A Hoosier's Observations while in Holland
- The Dutch are extremely helpful. If you go to a Dutch person with a problem (translations, directions, etc.), they will
do everything in their power to help you. They will go out of their way not only to help you, but to make sure that you
understand every detail in the explanation.
- Despite the helpfulness described above, the Dutch can also be reserved. I'm used to walking down the street in the States and nodding and smiling
at people that I pass and getting something similar in reply. Here, if I nod and smile at a Dutch passerby, I get a look
like I'm some kind of maniac or alien from outer space.
- This observation comes more from trips back to the States. While over here, I find myself immediately drawn towards any
overheard conversations in English. I've had to train myself not to do this when I'm back in the States. Otherwise, I
try to hear every conversation going on. It's a weird feeling to be back listening to so much English.
- The shades are almost never drawn on the rather large windows in Dutch dwellings. It's said that this is so people
can look in and see how well the people are doing that live there. You can be walking down the street looking at the shops
when all of sudden you realize that you're looking inside someone's apartment. All you can do (if caught) is smile with
embarrassment and continue on (hoping that the next window is again for a shop).
- Bicycles Rule! If you come to a street crossing that doesn't have a traffic light,
cars will stop for you to cross the street. Bikes will not. They will not slow down.
They will not swerve to avoid you. Most (if not all) of the Dutch ride their bikes.
They rule the bike lanes with imperious immunity. If you don't get out of their way,
you will be hit and it will be your fault. Crossing the bike lane is not for the faint of heart.
- Bicycles get stolen! I am planning on getting a bike once I get settled in.
However, I am being warned that I shouldn't buy a new bike, as it is almost certain to be stolen.
Bikes seem to be a very hot commodity, especially given the love affair the Dutch have with their bikes.
What you see all over the city are the city bikes, not the touring bikes. They are complete with fenders
and very sturdy bodies.
- Be creative in ridding yourself of a ton of change! The lowest paper denomination is 10 NLG. So, anything less than that is dealt out in coins. This means that you can easily end up with a ton of change. You have to be aware of the amount of change in your pocket so that you can manage to keep it a minimum. So, don't immediately go for the wallet to pay for something. Figure out a way of using the change in your pocket first.
- Rotterdam is a very modern city! This is mainly due to Rotterdam being mostly destroyed during World War II. While this then is heroic, it also is a main reason as to why I wanted to live somewhere else like Delft or Utrecht. I want to try and get a truer European flavor during my stay. I have gotten some encouragement from some Dutch friends in this endeavor.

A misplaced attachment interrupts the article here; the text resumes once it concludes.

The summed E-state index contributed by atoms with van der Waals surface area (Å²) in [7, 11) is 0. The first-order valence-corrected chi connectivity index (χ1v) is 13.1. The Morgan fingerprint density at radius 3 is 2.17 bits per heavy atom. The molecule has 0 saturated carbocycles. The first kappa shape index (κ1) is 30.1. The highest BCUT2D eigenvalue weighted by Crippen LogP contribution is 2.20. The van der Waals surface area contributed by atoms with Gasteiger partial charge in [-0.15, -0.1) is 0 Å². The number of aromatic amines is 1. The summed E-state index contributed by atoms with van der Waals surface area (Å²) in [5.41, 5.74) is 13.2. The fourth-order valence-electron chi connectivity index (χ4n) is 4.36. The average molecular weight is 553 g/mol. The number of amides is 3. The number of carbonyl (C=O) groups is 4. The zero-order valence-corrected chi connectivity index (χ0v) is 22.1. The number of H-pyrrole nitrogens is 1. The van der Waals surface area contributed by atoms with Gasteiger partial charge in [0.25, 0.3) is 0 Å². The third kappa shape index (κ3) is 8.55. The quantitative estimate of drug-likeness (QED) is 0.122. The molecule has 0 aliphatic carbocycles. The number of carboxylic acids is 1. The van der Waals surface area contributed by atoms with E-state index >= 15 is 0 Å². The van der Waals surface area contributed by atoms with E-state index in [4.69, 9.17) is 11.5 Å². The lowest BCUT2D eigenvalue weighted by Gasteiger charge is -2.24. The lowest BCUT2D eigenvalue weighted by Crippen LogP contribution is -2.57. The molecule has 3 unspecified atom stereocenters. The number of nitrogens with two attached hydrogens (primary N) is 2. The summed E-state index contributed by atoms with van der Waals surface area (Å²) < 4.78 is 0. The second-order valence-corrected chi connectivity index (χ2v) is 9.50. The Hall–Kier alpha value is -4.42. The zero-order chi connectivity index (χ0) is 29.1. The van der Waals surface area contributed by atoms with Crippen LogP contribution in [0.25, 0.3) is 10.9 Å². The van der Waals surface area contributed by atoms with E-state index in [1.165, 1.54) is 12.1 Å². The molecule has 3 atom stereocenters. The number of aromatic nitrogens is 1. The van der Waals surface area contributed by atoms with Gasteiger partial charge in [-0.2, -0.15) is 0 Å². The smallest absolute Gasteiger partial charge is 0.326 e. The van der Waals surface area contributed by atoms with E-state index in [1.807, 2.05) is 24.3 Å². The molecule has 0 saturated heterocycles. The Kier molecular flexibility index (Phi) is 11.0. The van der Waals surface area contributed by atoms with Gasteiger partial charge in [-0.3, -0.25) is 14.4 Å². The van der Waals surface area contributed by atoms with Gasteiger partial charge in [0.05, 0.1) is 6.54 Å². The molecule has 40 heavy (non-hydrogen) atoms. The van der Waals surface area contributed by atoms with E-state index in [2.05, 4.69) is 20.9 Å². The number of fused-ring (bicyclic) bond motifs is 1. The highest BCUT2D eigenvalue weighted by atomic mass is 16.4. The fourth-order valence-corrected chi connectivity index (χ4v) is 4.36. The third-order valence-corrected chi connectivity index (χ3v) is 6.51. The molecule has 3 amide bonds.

- English is spoken in most places, but you'd better start picking up Dutch! For one thing, Train announcements are in Dutch. Another problem is that you are signing contracts (apartment, bank, insurance, etc.) in Dutch. Also, let's face it; it is the proper thing to do. (For all of you in the States who complain about people not speaking English there, how soon would you begin learning Dutch if you were in my shoes?)
- I think I'm going to have trouble with the hard "g"! Yes, it sounds like someone is getting ready to hock a Louie. There are times when I hear Dutch conversations and I can't believe the sound. I will practice, but it's going to be a hard one for me. I always worry about exaggerating a strange sound in another language and offending my hosts. We have been picking up some Dutch words. These mostly have to do with housing (te huur, slapkammer, etc.) and food (kip, kerrie, etc.)
- Beware of the inspection ledge on most Dutch toilets! You figure it out.
- Wherever you go in the world, you have to deal with bureaucracy! In order to get a driver's license, we have to have the Dutch equivalent of a Social Security Number. In order to do that you have to meet with the Foreign Police. In order to do that, you have to register with the Town Hall. In order to do that, you need an apartment in said town, plus your passport, birth certificate, a letter from your company saying that you work for them, and the lease contract. In order have get your apartment, you have to make sure that the lease contract contains the "diplomatic clause". And, you need various combinations of the above to get your air shipment and your sea shipment through customs.
- To American ears, some Dutch names are hard to pick up! And, those Dutch with such names are the ones who will say their name especially fast. I think that they like the look of utter stupidity on an American's face when they give their names at light speed.